Grimmett declined to comment on GMR’s rates, but said, “The [RMLC] deciding they want to spend ‘x’ and apportion it among the players supports the idea of a monopoly, because they’re saying there’s a fixed pool of money. Each radio station should be able to negotiate what they feel our songs are worth.” The RMLC negotiates on behalf of 10,000 radio stations, which is tantamount to “a cartel,” says GMR attorney Daniel Petrocelli, a partner at O’Melveny & Myers.
The difference between what GMR thinks its 74 artists and 26,000 songs are worth and the RMLC’s formula is not likely to be settled anytime soon. GMR responded with an antitrust lawsuit of its own, filed December in Los Angeles, where GMR is headquartered. It has moved to dismiss the RMLC’s suit for reasons that include that the Eastern court’s lack of jurisdiction.
The RMLC would like to see the case litigated in U.S. District Court for the Eastern District of Pennsylvania, where it successfully prosecuted an antitrust action against SESAC, which is not under a consent decree, but nonetheless in 2014 settled under terms similar to those imposed on ASCAP and BMI. By pressing suit in Philadelphia, the Nashville-based RMLC “is engaged in obvious forum-shopping, which is illegal,” Petrocelli said.
Attorneys for the RMLC didn’t respond to Variety‘s requests for comment, but its complaint alleges that PROs “without appropriate limitations, are inherently anticompetitive,” and that like SESAC, GMR has strategically built “a critical mass of musical works that U.S. radio stations could not reasonably avoid broadcasting” while “obscuring … that repertory, making it impossible for broadcasters to determine with confidence what works were controlled.” This is done in order to entrap them in copyright infringement, which carries potentially ruinous penalties of up to $150,000 per infraction.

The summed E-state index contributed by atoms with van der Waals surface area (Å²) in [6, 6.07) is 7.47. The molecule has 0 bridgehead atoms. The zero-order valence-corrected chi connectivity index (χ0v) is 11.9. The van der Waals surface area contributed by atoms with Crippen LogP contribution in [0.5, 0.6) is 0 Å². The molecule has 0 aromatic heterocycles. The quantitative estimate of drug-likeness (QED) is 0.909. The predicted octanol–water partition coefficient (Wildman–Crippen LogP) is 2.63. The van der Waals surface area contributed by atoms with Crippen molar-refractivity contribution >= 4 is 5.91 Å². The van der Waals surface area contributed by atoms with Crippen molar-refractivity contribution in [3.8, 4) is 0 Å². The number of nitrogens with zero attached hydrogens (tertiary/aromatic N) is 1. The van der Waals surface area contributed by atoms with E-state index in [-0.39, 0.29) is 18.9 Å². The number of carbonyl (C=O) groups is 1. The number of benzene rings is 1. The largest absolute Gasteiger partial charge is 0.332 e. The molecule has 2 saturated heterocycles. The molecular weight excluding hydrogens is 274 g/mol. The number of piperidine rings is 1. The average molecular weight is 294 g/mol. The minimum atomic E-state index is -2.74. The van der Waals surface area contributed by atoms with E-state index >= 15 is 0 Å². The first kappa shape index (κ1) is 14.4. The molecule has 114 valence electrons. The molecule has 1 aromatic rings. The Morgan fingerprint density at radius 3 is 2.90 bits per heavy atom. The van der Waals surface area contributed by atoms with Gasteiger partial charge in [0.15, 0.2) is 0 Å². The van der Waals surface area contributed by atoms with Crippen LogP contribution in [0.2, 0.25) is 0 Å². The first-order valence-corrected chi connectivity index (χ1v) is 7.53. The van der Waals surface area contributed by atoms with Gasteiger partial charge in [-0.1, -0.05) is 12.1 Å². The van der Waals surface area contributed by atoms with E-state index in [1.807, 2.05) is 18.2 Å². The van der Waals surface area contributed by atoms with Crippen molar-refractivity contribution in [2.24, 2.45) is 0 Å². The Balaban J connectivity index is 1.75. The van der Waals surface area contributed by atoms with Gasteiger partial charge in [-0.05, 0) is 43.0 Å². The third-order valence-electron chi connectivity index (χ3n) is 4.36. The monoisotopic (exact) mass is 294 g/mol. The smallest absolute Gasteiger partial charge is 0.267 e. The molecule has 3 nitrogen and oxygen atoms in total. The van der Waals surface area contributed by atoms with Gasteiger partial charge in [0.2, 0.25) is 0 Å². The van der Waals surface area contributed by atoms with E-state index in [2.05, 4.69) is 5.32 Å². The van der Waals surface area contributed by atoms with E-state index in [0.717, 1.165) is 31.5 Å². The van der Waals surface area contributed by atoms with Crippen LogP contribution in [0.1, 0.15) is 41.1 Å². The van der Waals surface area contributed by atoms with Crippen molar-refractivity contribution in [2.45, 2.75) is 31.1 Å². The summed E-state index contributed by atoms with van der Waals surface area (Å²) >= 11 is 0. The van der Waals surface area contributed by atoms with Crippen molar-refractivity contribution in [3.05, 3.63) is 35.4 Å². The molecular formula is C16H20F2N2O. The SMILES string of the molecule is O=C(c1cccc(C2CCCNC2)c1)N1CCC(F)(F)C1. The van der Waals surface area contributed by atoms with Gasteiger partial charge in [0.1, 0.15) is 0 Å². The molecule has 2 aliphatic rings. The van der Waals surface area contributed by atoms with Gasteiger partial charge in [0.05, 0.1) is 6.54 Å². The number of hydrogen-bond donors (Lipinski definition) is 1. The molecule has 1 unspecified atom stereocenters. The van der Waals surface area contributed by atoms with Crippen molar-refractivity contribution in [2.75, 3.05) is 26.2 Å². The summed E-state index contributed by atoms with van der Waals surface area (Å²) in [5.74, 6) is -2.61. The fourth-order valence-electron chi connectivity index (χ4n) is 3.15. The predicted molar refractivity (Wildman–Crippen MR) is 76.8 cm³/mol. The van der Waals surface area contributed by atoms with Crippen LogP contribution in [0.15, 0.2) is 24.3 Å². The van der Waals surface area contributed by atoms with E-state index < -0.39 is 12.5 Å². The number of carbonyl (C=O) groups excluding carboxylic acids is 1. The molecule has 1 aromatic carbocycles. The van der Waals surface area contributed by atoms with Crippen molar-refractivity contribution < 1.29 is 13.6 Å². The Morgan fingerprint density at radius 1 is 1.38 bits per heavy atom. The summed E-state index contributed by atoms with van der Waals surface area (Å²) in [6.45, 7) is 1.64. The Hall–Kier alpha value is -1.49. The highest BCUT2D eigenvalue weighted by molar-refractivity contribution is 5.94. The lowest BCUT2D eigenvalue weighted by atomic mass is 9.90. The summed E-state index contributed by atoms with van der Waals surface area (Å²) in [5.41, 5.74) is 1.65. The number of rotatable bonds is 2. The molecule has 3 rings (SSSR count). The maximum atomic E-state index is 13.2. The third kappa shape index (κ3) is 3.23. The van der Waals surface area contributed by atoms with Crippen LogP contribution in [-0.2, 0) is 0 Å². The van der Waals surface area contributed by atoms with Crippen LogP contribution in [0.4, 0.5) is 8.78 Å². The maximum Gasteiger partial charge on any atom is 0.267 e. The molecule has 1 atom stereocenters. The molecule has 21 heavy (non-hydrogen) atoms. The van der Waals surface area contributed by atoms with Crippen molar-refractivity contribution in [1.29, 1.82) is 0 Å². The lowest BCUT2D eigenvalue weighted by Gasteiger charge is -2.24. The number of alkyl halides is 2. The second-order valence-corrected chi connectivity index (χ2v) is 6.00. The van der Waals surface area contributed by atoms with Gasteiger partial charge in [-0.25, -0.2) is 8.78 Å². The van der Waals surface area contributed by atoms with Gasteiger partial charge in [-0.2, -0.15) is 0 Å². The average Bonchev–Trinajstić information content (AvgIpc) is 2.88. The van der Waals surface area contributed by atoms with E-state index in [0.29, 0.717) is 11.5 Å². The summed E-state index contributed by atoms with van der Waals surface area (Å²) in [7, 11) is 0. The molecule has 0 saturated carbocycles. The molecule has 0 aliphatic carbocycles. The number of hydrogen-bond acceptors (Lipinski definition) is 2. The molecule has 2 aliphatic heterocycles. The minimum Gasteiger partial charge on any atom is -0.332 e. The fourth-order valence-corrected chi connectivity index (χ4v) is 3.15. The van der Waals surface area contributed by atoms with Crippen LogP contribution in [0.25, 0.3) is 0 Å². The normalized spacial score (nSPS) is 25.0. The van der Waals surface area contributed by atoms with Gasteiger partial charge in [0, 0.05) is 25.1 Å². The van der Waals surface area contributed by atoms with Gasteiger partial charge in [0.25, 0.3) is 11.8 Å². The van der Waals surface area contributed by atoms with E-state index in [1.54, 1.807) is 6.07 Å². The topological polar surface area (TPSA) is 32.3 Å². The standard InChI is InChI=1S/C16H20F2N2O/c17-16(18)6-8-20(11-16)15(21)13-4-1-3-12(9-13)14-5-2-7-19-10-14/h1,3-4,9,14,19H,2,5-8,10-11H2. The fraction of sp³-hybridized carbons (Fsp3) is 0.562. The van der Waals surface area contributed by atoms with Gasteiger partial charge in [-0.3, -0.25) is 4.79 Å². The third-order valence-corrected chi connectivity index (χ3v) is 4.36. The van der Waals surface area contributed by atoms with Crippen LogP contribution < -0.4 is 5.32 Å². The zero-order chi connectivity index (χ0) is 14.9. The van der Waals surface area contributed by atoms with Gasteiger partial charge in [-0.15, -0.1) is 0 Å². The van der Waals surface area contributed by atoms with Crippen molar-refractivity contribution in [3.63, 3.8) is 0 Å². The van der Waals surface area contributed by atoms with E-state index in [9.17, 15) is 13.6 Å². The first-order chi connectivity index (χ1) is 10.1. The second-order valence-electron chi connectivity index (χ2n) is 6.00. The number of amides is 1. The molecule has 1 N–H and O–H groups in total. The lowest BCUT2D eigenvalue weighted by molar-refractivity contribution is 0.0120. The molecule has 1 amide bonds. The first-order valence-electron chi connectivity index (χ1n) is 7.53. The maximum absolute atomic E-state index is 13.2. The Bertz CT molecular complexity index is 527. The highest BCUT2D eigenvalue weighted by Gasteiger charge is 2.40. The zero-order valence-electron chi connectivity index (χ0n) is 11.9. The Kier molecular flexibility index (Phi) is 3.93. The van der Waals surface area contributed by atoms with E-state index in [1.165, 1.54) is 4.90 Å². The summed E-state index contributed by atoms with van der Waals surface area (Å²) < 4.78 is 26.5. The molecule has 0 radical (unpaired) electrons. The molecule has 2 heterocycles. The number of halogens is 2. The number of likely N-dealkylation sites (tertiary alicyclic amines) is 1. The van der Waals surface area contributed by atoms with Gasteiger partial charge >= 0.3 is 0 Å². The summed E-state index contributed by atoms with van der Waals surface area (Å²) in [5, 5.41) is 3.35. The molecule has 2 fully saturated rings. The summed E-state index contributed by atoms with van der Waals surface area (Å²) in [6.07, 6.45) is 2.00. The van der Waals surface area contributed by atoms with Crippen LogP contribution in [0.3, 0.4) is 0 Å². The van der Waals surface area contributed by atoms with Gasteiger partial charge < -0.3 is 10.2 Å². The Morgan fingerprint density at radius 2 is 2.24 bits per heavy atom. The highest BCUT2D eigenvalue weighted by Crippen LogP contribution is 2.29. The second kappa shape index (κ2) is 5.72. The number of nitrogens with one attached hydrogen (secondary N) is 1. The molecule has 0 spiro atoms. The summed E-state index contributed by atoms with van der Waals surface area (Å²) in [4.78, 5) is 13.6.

That GMR has managed to overtake SESAC’s share of radio airplay, or “spins,” in just four years says a lot about its aggressive nature. (For its part, GMR has been downplaying its size and influence, claiming in legal pleadings, to have “less than 2 percent of all compositions” and “a single-digit share of radio spins.”)
Unlike SESAC, observers do not expect GMR to capitulate, which suggests protracted litigation that may ultimately wind up in the Supreme Court, providing the industry a test some feel is overdue. For now, as the clock ticks toward September 30 the California court has left it to the Pennsylvania judge to decide whether to accept the case. Lower court results will either reinforce the status quo or disrupt the way songwriters are compensated, which could embolden ASCAP and BMI.
To date, “ASCAP and BMI are told what they’re getting paid, and if they don’t agree they can take it to the rate court, but here’s what happens, the licensee gets to use the music anyway while they’re litigating, and lawsuits are expensive,” said Dina LaPolt of LaPolt Law, who with Gerard Fox Law is suing the U.S. Department of Justice on behalf of Songwriters of North America (SONA).
The RMLC is asking for the same protection – continued use of GMR music at frozen rates. “GMR and SESAC are grossly affected by the consent decrees,” LaPolt said. “It’s hard to say you want 10 cents a week when the guy down the street is charging five. These are outdated laws that an entrenched industry of old white men is fighting hard to protect. And look, they’d be stupid if they didn’t take advantage of low rates when they could get them, but it’s great that someone like Irving Azoff has the balls to take them on.”